Even if good arguments exist for why any particular limit on taxpayer-funded abortion comes within the meaning of “insurance or medical assistance coverage of abortion services,” there is no certainty that courts will see the argument in the same way unless Congress clearly and unambiguously dictates that conclusion. Federal courts sometimes interpret statutory terms in unpredictable and counterintuitive ways. See, e.g., National Federation of Independent Business v. Sebelius, 132 S. Ct. 2566, 2596 (2012) (concluding that “what is called a ‘penalty’ here may be viewed as a tax”). What’s more, courts may reason that Congress knows how to draft abortion rights legislation that unambiguously protects limits on taxpayer-funded abortion and chose not to do so here. In 1993, U.S. Senate Bill 25, the Freedom of Choice Act of 1993, was reported to the Senate with language stating that “[n]othing in this Act shall be construed to . . . prevent a State from declining to pay for the performance of abortions.”[21] Courts might conclude that the omission of similarly unambiguous language in H.R. 2975 supports the understanding that H.R. 2975 does not intend and was not intended to exclude limits on taxpayer-funded abortions from application of H.R. 2975.

 

If any given limit on taxpayer-funded abortion falls within the scope of H.R. 2975, it would face jeopardy under multiple provisions including Section 4(a)(8), Section 4(a)(9), and Section 4(a)(10) as well as Section 4(b)(2) operating in conjunction with any of Section 4(c)(1), Section 4(c)(2), Section 4(c)(3), and Section 4(c)(5).

 

H.R. 2975 would jeopardize parental notice requirements

 

As reported by the pro-abortion Guttmacher Institute, “The majority of states require parental involvement in a minor’s decision to have an abortion.”[22]

 

H.R. 2975 would jeopardize parental involvement requirements. This result would deprive adolescents of the counsel of family members with the most knowledge of the adolescent’s health and well-being, as well as benefit sex traffickers who seek to procure abortions for minors without the risk of discovery posed by laws requiring parental involvement in the abortion decision.

 

Section 4(b)(2) creates a statutory right to provide or obtain an abortion without any limitation or requirement that “singles out the provision of abortion services” and “impedes access” to abortion services based on one or more of the factors described in Section 4(c). The Section 4(c) factors include whether the limitation or requirement “is reasonably likely to delay some patients in accessing abortion services” and whether the limitation or requirement “interferes” with an abortionist’s ability to “provide care and render services” in accordance with the abortionist’s “good-faith medical judgment.”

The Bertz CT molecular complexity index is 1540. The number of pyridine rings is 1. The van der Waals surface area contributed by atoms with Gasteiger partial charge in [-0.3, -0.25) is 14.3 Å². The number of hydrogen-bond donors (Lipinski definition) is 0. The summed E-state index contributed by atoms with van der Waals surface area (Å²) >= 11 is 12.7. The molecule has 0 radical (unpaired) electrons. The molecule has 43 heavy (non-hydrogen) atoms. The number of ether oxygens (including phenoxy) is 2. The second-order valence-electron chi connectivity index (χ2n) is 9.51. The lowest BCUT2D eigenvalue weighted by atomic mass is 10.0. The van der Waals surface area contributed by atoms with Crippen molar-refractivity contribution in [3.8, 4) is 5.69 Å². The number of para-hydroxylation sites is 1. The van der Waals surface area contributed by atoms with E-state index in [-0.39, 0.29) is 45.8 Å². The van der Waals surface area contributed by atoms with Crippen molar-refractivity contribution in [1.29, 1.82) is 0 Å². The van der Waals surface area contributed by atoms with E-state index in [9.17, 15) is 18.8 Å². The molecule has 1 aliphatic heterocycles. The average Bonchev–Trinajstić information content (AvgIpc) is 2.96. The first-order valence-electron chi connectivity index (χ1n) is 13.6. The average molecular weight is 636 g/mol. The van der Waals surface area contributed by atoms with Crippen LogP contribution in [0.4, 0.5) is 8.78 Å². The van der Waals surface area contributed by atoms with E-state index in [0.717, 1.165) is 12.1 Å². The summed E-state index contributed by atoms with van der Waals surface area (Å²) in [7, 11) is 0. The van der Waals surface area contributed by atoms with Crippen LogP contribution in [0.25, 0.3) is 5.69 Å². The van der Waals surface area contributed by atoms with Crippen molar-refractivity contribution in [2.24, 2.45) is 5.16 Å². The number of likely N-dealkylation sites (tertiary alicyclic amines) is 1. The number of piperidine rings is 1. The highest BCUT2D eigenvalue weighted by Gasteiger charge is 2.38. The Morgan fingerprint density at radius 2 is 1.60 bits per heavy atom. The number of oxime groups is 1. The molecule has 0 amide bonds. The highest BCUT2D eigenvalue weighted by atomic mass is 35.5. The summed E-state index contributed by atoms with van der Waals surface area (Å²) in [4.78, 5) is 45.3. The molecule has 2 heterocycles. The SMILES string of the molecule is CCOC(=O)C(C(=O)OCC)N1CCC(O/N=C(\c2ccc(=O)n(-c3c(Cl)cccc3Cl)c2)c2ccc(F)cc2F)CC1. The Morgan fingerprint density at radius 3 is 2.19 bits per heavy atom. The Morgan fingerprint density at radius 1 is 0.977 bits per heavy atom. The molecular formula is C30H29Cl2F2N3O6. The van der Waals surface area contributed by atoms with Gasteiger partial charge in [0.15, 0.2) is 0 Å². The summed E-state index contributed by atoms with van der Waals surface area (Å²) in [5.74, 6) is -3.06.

Abortionists would easily satisfy the elements of a claim under Section 4(b). Laws requiring parental involvement specifically in the context of a teenager’s abortion decision obviously “single[] out” abortion. It is almost certain that parental involvement laws will “delay” at least “some” teenagers in “accessing abortion services.” Further, it’s no stretch to imagine abortionists such as Kermit Gosnell, James Pendergraft, and George Klopfer arguing that parental involvement requirements “interfere[]” with their ability to “provide care and render services” in accordance with their “good-faith medical judgment.”

 

Once abortionists have established a claim under Sections 4(b), the key question would be whether a State could satisfy the Section 4(d) defense, which would require the State to establish, “by clear and convincing evidence,” that the parental involvement requirement “significantly advances” by the least restrictive means either “the safety of abortion services” or the “health of patients.”

 

The Section 4(d) defense excludes core interests advanced by parental involvement requirements such as protecting vulnerable teenagers, helping teenagers think through the long-term consequences of taking the life of their own child, providing the kind of loving and individualized counsel a disinterested abortionist cannot be expected to provide, and the rights and obligations of parents to take personal accountability for the formation of their families and rearing of their own children.

 

These interests are reasonable and praiseworthy and it is fitting and right for government to recognize, support, and advance them. However, insofar as parental involvement requirements advance these interests but not one of the two narrow interests encompassed by the crabbed confines of Section 4(d), those parental notice requirements would fail under H.R. 2975.

Even if a State could show that parental involvement laws had the effect of increasing the “safety of abortion services” or the “health of patients,” the State would still need to show that the requirement “significantly” advances these narrow interests and could not be achieved by a “less restrictive” measure such as substituting, as to health and safety questions, the “medical judgment” of licensed medical professionals for the “parental judgment” of a teenager’s parents.

And even if the State could make that showing, it would still need to establish this defense by “clear and convincing evidence,” a legal standard described by the pro-abortion Guttmacher Institute as “unusually strict.”[23]

 

H.R. 2975 would jeopardize parental involvement laws. If the sponsors of H.R. 2975 do not intend for it to jeopardize parental involvement laws, then they should amend the legislation to make that intention crystal clear.

 

H.R. 2975 would jeopardize informed consent laws such as ultrasound requirements and reflection periods

 

Several States require abortion providers, before providing an abortion, to conduct an ultrasound and to share or offer to share the image with the mother.[24]

 

In addition, some States have required abortion providers, before providing an abortion, to test or offer to test for fetal heartbeat and to offer the mother the opportunity to view or listen to the heartbeat of her unborn child.[25]

 

Further, more than half the States mandate a reflection period, most often 24 hours, before a woman may subject herself and her unborn child to an abortion.[26]

H.R. 2975 would jeopardize each of these pro-baby, pro-woman polices thereby putting women’s health at risk.